Openly lesbian Israeli rower Moran Samuel is a force to be reckoned with in the 2016 Paralympic Games in Rio.
Samuel plans to contend for medals in the women's arms and shoulders single sculls event. In 2012, she burst onto the scene with an impressive fifth place victory at the London Paralympic games. She was just one second shy of a bronze medal.
"I was a very young rower in London," Samuel said. "I didn't have the experience of training and competitions that I have now. I did the best race I could do there, and I plan to do the same in Rio."
With her trademark determination, Moran then trained steadily at the Daniel Rowing Center in Tel Aviv with laser focus on reaching the 2016 Paralympic Games. She earned a berth to the games by winning the 2015 World Rowing Championships in Lac d'Aiguebelette, France.
Moran is now in Rio with her wife, Limor Samuel Goldberg, and their six-month old son, Arad. While balancing the demands of motherhood and an Olympic training schedule are challenging, the family pulls this off with admirable teamwork.
"Limor comes from this world of sport, being a swimmer in her past and working now for the Israeli Paralympic committee, so she understands my needs and can support me," Samuel said.
Even her young son helps out in his own way.
"Arad is an amazing baby. He knows I need to sleep well so I can perform my best," Samuel laughed.
In the months leading up to Rio the family lived in a one-bedroom apartment in Italy while Moran trained on Lake Varese. She credits her success with being dedicated to success.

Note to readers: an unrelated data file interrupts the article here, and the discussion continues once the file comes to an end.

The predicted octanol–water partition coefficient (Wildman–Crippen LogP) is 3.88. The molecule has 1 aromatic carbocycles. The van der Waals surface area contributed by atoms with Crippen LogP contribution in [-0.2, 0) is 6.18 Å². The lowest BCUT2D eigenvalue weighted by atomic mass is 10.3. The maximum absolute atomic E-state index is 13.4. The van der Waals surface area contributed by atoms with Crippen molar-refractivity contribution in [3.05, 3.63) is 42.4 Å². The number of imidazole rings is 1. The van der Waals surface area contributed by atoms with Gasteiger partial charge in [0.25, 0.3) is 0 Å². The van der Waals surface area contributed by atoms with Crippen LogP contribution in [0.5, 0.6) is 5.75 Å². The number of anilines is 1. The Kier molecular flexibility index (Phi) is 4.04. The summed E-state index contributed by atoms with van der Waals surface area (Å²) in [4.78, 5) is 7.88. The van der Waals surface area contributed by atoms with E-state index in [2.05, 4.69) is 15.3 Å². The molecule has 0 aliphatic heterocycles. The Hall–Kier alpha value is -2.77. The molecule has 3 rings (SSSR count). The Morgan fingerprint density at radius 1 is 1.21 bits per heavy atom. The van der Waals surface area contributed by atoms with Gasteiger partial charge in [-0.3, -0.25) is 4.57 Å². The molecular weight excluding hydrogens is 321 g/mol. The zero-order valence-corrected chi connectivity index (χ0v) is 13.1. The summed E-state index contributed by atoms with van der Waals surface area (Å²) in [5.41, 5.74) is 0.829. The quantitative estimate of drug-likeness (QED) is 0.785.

"When I am at home I give 100% to my family, and when I train I do the same," Samuel said. "There are limited resources so I have learned to focus on something and not get distracted."
Rowing was not Moran's first love. Before her rowing career, she was a standout member of the Israeli National Women's Basketball team. In 2006, at the age of 24, her life changed forever when she suffered a rare spinal stroke. Moran recalled that she was hanging laundry one minute, and then the next minute she felt a sharp pain in her back and couldn't breathe. Moran's lower body was paralyzed.
Fortunately, there were still options for her to pursue the sport she loved. After a lengthy rehab, Moran joined the burgeoning Israeli national women's wheelchair basketball team. She also played on the Israeli all-male team Beit HaLohem.
Although Moran's heart was in basketball, she was told that succeed as an elite world athlete, she would have to try a solo sport. In 2010 she started rowing at Limor's insistence. She soon became hooked. Limor was also a rower and thought that Moran would take to the sport well. She was right. Moran has shown outstanding talent and was selected as the 2015 World Rowing Para Athlete of the Year.
"I've learned to push my limits and not be afraid of dreaming big dreams, even if they don't all come true," Samuel said. "The only way to improve is by making mistakes - by failing, and then overcoming those failures."
She also added that she's learned to never compare herself to others.
"I compare myself to me if I want to get better," she said.
When asked whether she saw herself as a role model, Moran said she hopes she "can make people become their own role models, because even the most amazing story in the world will not help you to overcome difficulties in life if you don't realize the strength lies in you."
Moran pointed out that disabled athletes are often reduced to being one-dimensional, purely inspirational stories. She and other people with disabilities are much more than simply an inspiration.
"There's a lot more in my toolbox."
Moran said she hasn't faced any discrimination being an openly gay athlete on the international stage.
"I'm lucky in that manner because everywhere we go, people just take it as it is," Samuel said. "If people think differently, they have never showed it or expressed it to our face."
While the Paralympic Games begin Sept. 7, Moran Samuel's competition begins Sept. 9.
Ronit Bezalel can be reached at email@example.com.